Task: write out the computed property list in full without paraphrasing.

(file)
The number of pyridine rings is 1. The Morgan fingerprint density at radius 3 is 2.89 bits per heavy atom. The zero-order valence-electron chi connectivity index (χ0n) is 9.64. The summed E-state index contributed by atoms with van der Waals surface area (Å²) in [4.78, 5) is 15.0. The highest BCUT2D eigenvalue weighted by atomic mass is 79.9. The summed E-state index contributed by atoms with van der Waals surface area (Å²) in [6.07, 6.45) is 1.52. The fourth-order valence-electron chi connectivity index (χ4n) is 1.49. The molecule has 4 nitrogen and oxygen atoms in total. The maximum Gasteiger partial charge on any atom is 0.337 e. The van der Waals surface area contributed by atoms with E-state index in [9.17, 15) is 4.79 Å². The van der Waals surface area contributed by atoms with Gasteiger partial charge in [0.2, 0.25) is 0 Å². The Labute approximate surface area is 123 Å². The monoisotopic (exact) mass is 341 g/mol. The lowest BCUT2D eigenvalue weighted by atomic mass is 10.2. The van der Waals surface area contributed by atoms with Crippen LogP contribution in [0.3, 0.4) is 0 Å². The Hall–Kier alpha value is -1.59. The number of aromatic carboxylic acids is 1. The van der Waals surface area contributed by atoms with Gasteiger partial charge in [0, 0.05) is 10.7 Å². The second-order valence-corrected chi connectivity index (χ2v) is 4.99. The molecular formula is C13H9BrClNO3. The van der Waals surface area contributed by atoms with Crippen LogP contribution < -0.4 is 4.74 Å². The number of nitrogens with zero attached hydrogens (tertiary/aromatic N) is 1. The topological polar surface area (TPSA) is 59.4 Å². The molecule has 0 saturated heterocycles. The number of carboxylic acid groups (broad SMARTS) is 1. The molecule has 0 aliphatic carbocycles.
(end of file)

The number of pyridine rings is 1. The Morgan fingerprint density at radius 3 is 2.89 bits per heavy atom. The zero-order valence-electron chi connectivity index (χ0n) is 9.64. The summed E-state index contributed by atoms with van der Waals surface area (Å²) in [4.78, 5) is 15.0. The highest BCUT2D eigenvalue weighted by atomic mass is 79.9. The summed E-state index contributed by atoms with van der Waals surface area (Å²) in [6.07, 6.45) is 1.52. The fourth-order valence-electron chi connectivity index (χ4n) is 1.49. The molecule has 4 nitrogen and oxygen atoms in total. The maximum Gasteiger partial charge on any atom is 0.337 e. The van der Waals surface area contributed by atoms with E-state index in [9.17, 15) is 4.79 Å². The van der Waals surface area contributed by atoms with Gasteiger partial charge in [0.2, 0.25) is 0 Å². The Labute approximate surface area is 123 Å². The monoisotopic (exact) mass is 341 g/mol. The lowest BCUT2D eigenvalue weighted by atomic mass is 10.2. The van der Waals surface area contributed by atoms with Crippen LogP contribution in [0.3, 0.4) is 0 Å². The Hall–Kier alpha value is -1.59. The number of aromatic carboxylic acids is 1. The van der Waals surface area contributed by atoms with Gasteiger partial charge in [0, 0.05) is 10.7 Å². The second-order valence-corrected chi connectivity index (χ2v) is 4.99. The molecular formula is C13H9BrClNO3. The van der Waals surface area contributed by atoms with Crippen LogP contribution < -0.4 is 4.74 Å². The number of nitrogens with zero attached hydrogens (tertiary/aromatic N) is 1. The topological polar surface area (TPSA) is 59.4 Å². The molecule has 0 saturated heterocycles. The number of carboxylic acid groups (broad SMARTS) is 1. The molecule has 0 aliphatic carbocycles.